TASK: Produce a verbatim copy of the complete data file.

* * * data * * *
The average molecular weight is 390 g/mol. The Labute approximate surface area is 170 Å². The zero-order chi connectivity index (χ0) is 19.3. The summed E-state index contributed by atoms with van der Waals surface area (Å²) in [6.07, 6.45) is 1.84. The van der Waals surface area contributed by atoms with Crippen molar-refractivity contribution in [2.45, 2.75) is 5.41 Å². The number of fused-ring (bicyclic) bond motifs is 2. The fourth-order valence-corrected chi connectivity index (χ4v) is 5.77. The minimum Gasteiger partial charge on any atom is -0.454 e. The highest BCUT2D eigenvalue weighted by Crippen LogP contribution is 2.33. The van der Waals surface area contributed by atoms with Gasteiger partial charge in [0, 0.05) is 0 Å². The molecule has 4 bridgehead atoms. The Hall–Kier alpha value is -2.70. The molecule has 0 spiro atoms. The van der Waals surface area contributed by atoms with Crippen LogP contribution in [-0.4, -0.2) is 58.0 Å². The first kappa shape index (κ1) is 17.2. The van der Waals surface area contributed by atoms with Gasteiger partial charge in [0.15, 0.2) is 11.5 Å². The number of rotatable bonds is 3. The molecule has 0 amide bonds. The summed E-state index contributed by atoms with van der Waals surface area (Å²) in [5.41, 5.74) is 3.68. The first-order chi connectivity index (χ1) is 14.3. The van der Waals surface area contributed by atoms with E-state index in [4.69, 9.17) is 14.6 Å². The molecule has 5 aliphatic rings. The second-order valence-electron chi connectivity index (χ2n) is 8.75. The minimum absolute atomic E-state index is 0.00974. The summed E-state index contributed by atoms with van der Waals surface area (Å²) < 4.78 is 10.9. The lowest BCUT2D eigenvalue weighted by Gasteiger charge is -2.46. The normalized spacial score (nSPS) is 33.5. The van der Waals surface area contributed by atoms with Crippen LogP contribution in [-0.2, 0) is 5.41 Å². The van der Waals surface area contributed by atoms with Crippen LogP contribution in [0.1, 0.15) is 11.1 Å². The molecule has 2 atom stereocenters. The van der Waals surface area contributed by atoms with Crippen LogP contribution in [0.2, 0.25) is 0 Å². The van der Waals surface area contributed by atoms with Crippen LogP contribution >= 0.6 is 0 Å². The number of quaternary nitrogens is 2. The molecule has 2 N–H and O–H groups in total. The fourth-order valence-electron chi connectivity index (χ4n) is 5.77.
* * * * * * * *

The average molecular weight is 390 g/mol. The Labute approximate surface area is 170 Å². The zero-order chi connectivity index (χ0) is 19.3. The summed E-state index contributed by atoms with van der Waals surface area (Å²) in [6.07, 6.45) is 1.84. The van der Waals surface area contributed by atoms with Crippen molar-refractivity contribution in [2.45, 2.75) is 5.41 Å². The number of fused-ring (bicyclic) bond motifs is 2. The fourth-order valence-corrected chi connectivity index (χ4v) is 5.77. The minimum Gasteiger partial charge on any atom is -0.454 e. The highest BCUT2D eigenvalue weighted by Crippen LogP contribution is 2.33. The van der Waals surface area contributed by atoms with Gasteiger partial charge in [0, 0.05) is 0 Å². The molecule has 4 bridgehead atoms. The Hall–Kier alpha value is -2.70. The molecule has 0 spiro atoms. The van der Waals surface area contributed by atoms with Crippen LogP contribution in [-0.4, -0.2) is 58.0 Å². The first kappa shape index (κ1) is 17.2. The van der Waals surface area contributed by atoms with Gasteiger partial charge in [0.15, 0.2) is 11.5 Å². The number of rotatable bonds is 3. The molecule has 0 amide bonds. The summed E-state index contributed by atoms with van der Waals surface area (Å²) in [5.41, 5.74) is 3.68. The first-order chi connectivity index (χ1) is 14.3. The van der Waals surface area contributed by atoms with E-state index in [4.69, 9.17) is 14.6 Å². The molecule has 5 aliphatic rings. The second-order valence-electron chi connectivity index (χ2n) is 8.75. The minimum absolute atomic E-state index is 0.00974. The summed E-state index contributed by atoms with van der Waals surface area (Å²) < 4.78 is 10.9. The lowest BCUT2D eigenvalue weighted by Gasteiger charge is -2.46. The normalized spacial score (nSPS) is 33.5. The van der Waals surface area contributed by atoms with Crippen LogP contribution in [-0.2, 0) is 5.41 Å². The van der Waals surface area contributed by atoms with Crippen LogP contribution in [0.1, 0.15) is 11.1 Å². The molecule has 2 atom stereocenters. The van der Waals surface area contributed by atoms with Crippen LogP contribution in [0.2, 0.25) is 0 Å². The van der Waals surface area contributed by atoms with Crippen LogP contribution >= 0.6 is 0 Å². The number of quaternary nitrogens is 2. The molecule has 2 N–H and O–H groups in total. The fourth-order valence-electron chi connectivity index (χ4n) is 5.77.